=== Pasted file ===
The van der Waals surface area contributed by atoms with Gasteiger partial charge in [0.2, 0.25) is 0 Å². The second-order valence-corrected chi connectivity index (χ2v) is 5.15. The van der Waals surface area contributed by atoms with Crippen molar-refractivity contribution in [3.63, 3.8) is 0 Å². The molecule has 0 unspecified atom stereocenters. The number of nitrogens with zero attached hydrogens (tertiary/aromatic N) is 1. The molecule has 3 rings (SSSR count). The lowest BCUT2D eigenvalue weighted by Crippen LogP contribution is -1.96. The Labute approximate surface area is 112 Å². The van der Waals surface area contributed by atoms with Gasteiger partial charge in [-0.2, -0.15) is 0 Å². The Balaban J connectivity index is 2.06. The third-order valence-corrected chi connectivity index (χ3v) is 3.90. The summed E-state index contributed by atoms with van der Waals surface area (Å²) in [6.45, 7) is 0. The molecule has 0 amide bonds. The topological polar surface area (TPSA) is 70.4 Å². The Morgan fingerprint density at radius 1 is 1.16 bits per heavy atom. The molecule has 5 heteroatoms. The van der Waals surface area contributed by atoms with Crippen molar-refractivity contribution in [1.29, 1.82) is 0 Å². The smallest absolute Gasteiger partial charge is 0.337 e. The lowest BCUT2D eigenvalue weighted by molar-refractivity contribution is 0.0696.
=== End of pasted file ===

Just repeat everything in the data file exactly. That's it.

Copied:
The van der Waals surface area contributed by atoms with Gasteiger partial charge in [0.2, 0.25) is 0 Å². The second-order valence-corrected chi connectivity index (χ2v) is 5.15. The van der Waals surface area contributed by atoms with Crippen molar-refractivity contribution in [3.63, 3.8) is 0 Å². The molecule has 0 unspecified atom stereocenters. The number of nitrogens with zero attached hydrogens (tertiary/aromatic N) is 1. The molecule has 3 rings (SSSR count). The lowest BCUT2D eigenvalue weighted by Crippen LogP contribution is -1.96. The Labute approximate surface area is 112 Å². The van der Waals surface area contributed by atoms with Gasteiger partial charge in [-0.2, -0.15) is 0 Å². The Balaban J connectivity index is 2.06. The third-order valence-corrected chi connectivity index (χ3v) is 3.90. The summed E-state index contributed by atoms with van der Waals surface area (Å²) in [6.45, 7) is 0. The molecule has 0 amide bonds. The topological polar surface area (TPSA) is 70.4 Å². The Morgan fingerprint density at radius 1 is 1.16 bits per heavy atom. The molecule has 5 heteroatoms. The van der Waals surface area contributed by atoms with Crippen molar-refractivity contribution in [1.29, 1.82) is 0 Å². The smallest absolute Gasteiger partial charge is 0.337 e. The lowest BCUT2D eigenvalue weighted by molar-refractivity contribution is 0.0696.